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Loan Officer Training part 3 - How to read a credit report

By Edited Feb 12, 2016 0 0

Now that you've entered the customer's 2 year address history it's time to pull credit.  This is obviously a very important step in the loan process.  Your customer's credit report will basically tell you if you have a deal or not. 

Pulling someone's credit should not be taken lightly as this can lower their credit score.  Will a credit pull or credit inquiry drastically lower your customer's credit score?  No.  But people are hesitant to allow you to pull their credit because it has been ingrained in them from a very early age that it will lower their credit score and that they should never allow anyone to do this.  Everyone of us knows that conversation we had with our parents as a child: "Timmy, always look both ways before you cross the street, never take candy from strangers, never do drugs, and whatever you do, never let anyone pull your credit."

Because pulling someone's credit is a big deal you don't want to dance around the issue.  As soon as you enter the customer's complete 2 year address information you should immediately say, "Mr Jones, I will need your permission to pull your credit report, do I have your permission?"  Notice that this is a closed-ended question.  You are not opening the conversation up for discussion.  Your objective is not to debate the pro's and con's with your customer of having their credit pulled.  This would be a long conversation and most of the time will end up with you not pulling the credit.  You are looking for a simple "yes" or "no" from the customer.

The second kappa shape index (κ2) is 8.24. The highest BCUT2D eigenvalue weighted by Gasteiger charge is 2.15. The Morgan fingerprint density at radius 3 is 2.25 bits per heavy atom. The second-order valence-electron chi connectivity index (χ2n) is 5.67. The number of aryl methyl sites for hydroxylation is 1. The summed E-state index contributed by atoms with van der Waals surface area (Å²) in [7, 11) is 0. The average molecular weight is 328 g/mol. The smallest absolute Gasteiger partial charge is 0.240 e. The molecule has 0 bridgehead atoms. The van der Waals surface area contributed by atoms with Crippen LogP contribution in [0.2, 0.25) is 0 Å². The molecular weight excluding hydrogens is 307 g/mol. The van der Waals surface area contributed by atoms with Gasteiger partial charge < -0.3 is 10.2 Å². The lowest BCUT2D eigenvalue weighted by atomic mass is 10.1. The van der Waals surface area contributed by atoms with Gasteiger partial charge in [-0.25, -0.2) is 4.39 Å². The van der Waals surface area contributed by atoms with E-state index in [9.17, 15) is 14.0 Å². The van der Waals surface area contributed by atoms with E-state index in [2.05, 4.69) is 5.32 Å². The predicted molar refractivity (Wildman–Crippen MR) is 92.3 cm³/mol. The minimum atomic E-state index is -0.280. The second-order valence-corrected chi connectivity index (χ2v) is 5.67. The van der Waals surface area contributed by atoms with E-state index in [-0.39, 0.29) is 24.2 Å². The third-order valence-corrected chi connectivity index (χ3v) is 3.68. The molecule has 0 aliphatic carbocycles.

An exceptional Loan Officer would never say, "would it be ok if I take a look at your credit?", or "So how's your credit?  Would you mind if I take a look at it?"  This is unprofessional and most people will not allow you to pull their credit if asked in this manner (I know I wouldn't).  As long as you ask politely, yet in a firm, professional manner, you will hardly ever receive an objection from your customer when it comes to pulling their credit.  It is simply part of the process and your customer will understand that you need to do this in order to determine if they qualify for a loan. 

Now that you've pulled the credit report and performed the property security verification which typically will involve having the customer identify 2 creditors on the credit report with corresponding payments and balances for those two accounts, it's time to determine whether you have a deal.